Dance with a doctor for the perfect fusion of fun, cardio, and wellness tips.

If Dr. Barry Gritz isn’t with a patient, chances are he’s moving, not in the middle of a dance floor, but in front of a class.

The psychiatrist, who has practiced in Houston for more than three decades, is also a Zumba instructor. He has taught Latin dance-inspired cardio classes for the past five years.

Gritz leads a class almost every day of the week at four different gyms. He also runs Aqua Zumba courses. Imagine water aerobics with a beat.

Dancing to the beat of a tune is simply her passion, and always has been.

“If you ever went to a dance club and saw a guy dancing by himself, that was me,” Gritz said with a laugh.

Teaching Zumba gave him a whole new venue and a room full of dance partners.

“I love this, because I get to do what I like to do, and that’s dance,” she said. “I am also a speaker. I love to educate. This allows me to do both.”

Recently, Gritz further blended his passions with “Dancing with a Doc for Wellness.”

Dancing with a Doc combines cardio through Zumba with a health briefing. Offered at 8 am on the second Tuesday of the month at Clark Park, 9710 Clark Road, in North Houston.

The next session is Tuesday, June 13.


Zumba meets education with emotional and mental health in this course offered by Memorial Hermann’s Community Benefit Corp., whose goal is to build healthier communities.

The sessions, which combine cardio with a briefing, are offered at 8 am on the second Tuesday of the month at Clark Park, 9710 Clark Road, in North Houston. The next Dancing with a Doc is Tuesday, June 13.

“This is the most unique, it’s a perfect fusion,” Gritz said. “What I am promoting in both psychology and Zumba is health. There really is a parallel.”

Isabel Vázquez said that the sessions are entertaining and she enjoys Gritz’s musical selections.

“The energy and kindness of the doctor makes it fun and special,” he said.

Josefina Sandoval said exercising in the morning with Dancing with a Doc helps her stay in shape. She recommends that others sign up.

“The classes help reduce stress and keep us healthy, as well as being a lot of fun,” she said.

Dancing with a Doc is the latest addition to Community Benefit Corp.’s work in Clark Park, which is focused on making green space a safe place for the community to enjoy.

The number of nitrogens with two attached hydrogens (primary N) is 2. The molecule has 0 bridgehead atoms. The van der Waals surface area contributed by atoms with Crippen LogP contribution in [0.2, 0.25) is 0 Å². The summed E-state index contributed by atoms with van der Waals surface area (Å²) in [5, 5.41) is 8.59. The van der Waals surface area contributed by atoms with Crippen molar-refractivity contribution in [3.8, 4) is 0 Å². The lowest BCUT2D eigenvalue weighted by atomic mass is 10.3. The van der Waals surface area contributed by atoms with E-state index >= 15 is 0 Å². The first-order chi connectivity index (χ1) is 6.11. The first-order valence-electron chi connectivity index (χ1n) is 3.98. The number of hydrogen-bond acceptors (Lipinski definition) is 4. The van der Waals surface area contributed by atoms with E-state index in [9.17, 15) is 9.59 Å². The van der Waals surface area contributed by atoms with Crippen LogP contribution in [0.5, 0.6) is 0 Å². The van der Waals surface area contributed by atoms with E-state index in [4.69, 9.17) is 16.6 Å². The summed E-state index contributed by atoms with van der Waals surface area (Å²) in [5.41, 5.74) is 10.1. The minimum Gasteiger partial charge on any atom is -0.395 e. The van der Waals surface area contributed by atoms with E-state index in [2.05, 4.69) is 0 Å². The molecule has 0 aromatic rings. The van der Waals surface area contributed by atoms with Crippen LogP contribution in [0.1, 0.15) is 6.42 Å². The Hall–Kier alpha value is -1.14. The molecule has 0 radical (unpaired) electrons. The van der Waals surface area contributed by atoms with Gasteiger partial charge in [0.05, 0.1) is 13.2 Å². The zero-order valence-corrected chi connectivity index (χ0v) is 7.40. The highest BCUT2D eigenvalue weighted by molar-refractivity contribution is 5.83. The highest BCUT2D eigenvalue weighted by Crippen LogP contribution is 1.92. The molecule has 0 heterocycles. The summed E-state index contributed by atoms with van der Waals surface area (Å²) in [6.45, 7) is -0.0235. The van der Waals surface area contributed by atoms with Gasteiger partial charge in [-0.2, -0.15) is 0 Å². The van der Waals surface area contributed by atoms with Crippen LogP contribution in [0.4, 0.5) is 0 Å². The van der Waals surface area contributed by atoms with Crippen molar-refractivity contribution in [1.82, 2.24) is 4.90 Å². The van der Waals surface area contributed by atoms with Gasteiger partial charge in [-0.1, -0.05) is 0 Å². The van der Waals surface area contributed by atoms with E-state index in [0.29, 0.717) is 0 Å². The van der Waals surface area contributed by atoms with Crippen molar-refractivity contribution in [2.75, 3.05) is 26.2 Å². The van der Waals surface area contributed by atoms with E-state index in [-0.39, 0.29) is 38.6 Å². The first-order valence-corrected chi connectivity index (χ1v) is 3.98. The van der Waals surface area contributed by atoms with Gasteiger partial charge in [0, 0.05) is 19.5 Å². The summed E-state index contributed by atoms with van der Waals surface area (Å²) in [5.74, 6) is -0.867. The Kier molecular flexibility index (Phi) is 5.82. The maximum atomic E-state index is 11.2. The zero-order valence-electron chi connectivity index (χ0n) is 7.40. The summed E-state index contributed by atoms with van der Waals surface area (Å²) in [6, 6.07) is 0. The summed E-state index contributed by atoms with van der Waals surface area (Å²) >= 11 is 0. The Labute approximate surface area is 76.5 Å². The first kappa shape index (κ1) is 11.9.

It started in 2018, when data from nearby Burbank Middle School revealed a high incidence of prediabetes in students, said Carol Paret, senior vice president and director of community health for the health care system.

The corporation asked community members why kids weren’t getting exercise, and parents noted the lack of sidewalks and the feeling of insecurity in the park.

“That’s where we needed to focus,” Paret said. “Our work must focus on what the community considers important in advancing their health.”

The organization has four intersecting pillars: access to health care, healthy food, exercise and emotional well-being, all geared toward people who are underinsured or uninsured, Paret said.

In 2019, the organization partnered with the City of Houston Parks and Recreation Department to renovate the basketball court and build a new youth soccer field at Clark Park.

Making improvements to neighborhood green spaces is a critical part of the equation, he said.

“Parks are only great if people use them,” he said. “And just because there is green space in the area doesn’t mean it will be used, if the community doesn’t feel safe there.”

Upgrading the facility alone wasn’t enough to ensure neighbors used the space, Paret said. Developing programs in the park would be the key.

That’s how the StepHealthy walking clubs were launched. Walk With a Doc, where a doctor joins the group and discusses health topics, was also added to the offerings.

Additionally, Memorial Hermann developed the StepHealthy Connects program, which helps area residents become professional group fitness instructors.

The more community members take ownership of their parks, the better, Paret explained. For example, walking clubs have spawned cleanup events.

“We’ve seen a lot of social connection as well as pride in the parks,” Paret said. “One thing is built on another and another.”

Dancing with a Doc is part of that evolution and has become a popular offering.

“Exercise is medicine,” Paret said. “People find that exercise really helps with stress and anxiety.” And both were on the upswing after the pandemic, he added.

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